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Transport Canada announces seven measures to protect Arctic waters

2018-08-27

McKeil Marine's Evans Spirit  won the International Bulk Journal's 2016 Ship of the Year Award during the IBJ's Salute to Excellence in the Maritime Bulk Industry gala awards ceremony in London, UK on November 21.
"It's a fantastic way to closeout our 60th anniversary year: having a vessel named after our founder, Evans McKeil, win this prestigious international award," said Steve Fletcher, President and CEO of McKeil Marine.
Acquired by McKeil in 2015, the Evans Spirit is a cargo ship with the shallow draught characters of a tug and barge; however, compared to a tug-and-barge unit, she can transport approximately 40 per cent more cargo about 50 per cent faster on a very similar amount of fuel.  She is in service throughout the Great Lakes and St. Lawrence River.
Evans Spirit was shortlisted for 2016 Ship of the Year competing with three other vessels: CS Bright, Mitsui OSK Lines, Japan;  Damen Shipyards, Netherlands; and MN Baroque, Swiss Marine, Switzerland. The award is presented to the owner, operator or builder of an outstanding individual bulk ship. Judged on operational efficiency, design innovation, safety and environmental protection, the Evans Spirit was selected as winner. (Photo Paul Beesley).

Canada's federal Transport Minister Marc Garneau has announced a total investment of $175 million in seven measures to help protect Arctic waters and coastal communities as part of the Oceans Protection Plan.

For residents of Canada's Northern territories, marine transportation is an essential lifeline. Ships bring food and other important goods and represent critical jobs and employment, noted an August 27 Transport Canada press release datelined Cambridge Bay.

Last November, Prime Minister Justin Trudeau launched the $1.5 billion Oceans Protection Plan. This national strategy is creating a world-leading marine safety system that provides economic opportunities for Canadians today, while protecting our coastlines and clean water for generations to come. The Oceans Protection Plan is the largest investment ever made to protect Canada's coasts and waterways.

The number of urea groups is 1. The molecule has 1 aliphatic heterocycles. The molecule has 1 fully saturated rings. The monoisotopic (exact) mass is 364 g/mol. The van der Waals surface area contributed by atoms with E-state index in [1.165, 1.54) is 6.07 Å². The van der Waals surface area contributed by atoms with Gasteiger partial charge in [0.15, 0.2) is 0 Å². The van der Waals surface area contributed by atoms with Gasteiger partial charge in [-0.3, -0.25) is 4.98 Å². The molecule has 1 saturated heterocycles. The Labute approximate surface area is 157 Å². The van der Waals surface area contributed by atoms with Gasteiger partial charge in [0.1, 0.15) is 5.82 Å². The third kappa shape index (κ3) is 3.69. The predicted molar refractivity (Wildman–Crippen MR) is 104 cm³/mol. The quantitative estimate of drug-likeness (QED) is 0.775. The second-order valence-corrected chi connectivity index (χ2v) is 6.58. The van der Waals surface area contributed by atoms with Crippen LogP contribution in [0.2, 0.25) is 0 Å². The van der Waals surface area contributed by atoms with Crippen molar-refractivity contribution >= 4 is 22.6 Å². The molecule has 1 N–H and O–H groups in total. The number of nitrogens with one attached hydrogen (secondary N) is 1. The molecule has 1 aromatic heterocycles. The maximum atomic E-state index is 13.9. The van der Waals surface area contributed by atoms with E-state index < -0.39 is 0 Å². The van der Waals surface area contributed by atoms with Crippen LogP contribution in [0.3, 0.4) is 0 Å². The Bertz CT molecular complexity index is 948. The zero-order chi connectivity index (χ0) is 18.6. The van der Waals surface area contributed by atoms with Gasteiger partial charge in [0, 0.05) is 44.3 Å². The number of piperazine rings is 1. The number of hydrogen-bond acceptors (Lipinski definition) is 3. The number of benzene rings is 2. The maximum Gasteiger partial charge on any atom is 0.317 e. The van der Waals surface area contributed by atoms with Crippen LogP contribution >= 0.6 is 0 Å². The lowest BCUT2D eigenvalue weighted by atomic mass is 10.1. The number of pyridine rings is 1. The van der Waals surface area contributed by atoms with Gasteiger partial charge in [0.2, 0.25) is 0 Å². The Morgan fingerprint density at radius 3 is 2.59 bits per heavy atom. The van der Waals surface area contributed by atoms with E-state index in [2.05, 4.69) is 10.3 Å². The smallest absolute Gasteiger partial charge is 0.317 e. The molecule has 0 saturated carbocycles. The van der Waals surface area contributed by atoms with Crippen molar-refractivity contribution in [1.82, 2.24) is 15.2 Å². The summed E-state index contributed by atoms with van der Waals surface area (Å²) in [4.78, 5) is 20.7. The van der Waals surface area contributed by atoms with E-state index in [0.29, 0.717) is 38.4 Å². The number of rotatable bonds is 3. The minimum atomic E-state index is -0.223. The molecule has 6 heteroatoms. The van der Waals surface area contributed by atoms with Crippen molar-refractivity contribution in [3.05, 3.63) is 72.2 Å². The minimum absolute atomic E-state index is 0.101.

The new measures include:
?    $94.3 million over five years to support safer, and more efficient Arctic resupply operations through the Federal Investments in Safety Equipment and Basic Marine Infrastructure in Northern Communities Initiative.
?    The Government of Canada will enhance partnerships with Indigenous communities and Arctic stakeholders to establish Low Impact Shipping Corridors. The shipping routes established through these initiatives will provide the infrastructure, navigational support and emergency response services needed for safer marine navigation, while respecting the environment and local ecology and cultures.
?    $29.9 million to build a new Arctic National Aerial Surveillance Program Complex in Iqaluit, Nunavut featuring a hangar and accommodations unit, to further improve spill prevention. This investment will enhance Transport Canada's National Aerial Surveillance Program Arctic operations to keep a watchful eye over the growing number of ships operating in Canada's Arctic waters.
?    $21 million over five years for Transport Canada's Marine Training Contribution Fund. This investment will enhance and expand marine training and opportunities to underrepresented groups, including Indigenous people, Northerners and women in Canada's Arctic.
?    $16.89 million over five years to establish Transport Canada's Office of Incident Management, which will modernize and standardize the department's incident response processes. The Office will oversee implementation of the Incident Command System, a widely recognized and used response tool. This will improve the department's response capability in emergency situations and improve seamless coordination with other response partners.
?    $13.4 million over five years to expand Transport Canada's Community Participation Funding Program. This investment will facilitate meaningful partnerships with Indigenous groups and increase their participation and input into decisions affecting Canada's marine transportation system.
?    The continued expansion of the Canadian Coast Guard Auxiliary in the Arctic to bolster our collective ability to respond to maritime all-hazard incidents in the future. The Coast Guard Auxiliary is made up of trained volunteers who use their own vessels to respond to incidents in Canadian waters. (Photo of a Nunavut coastal community by Paul Beesley).

 
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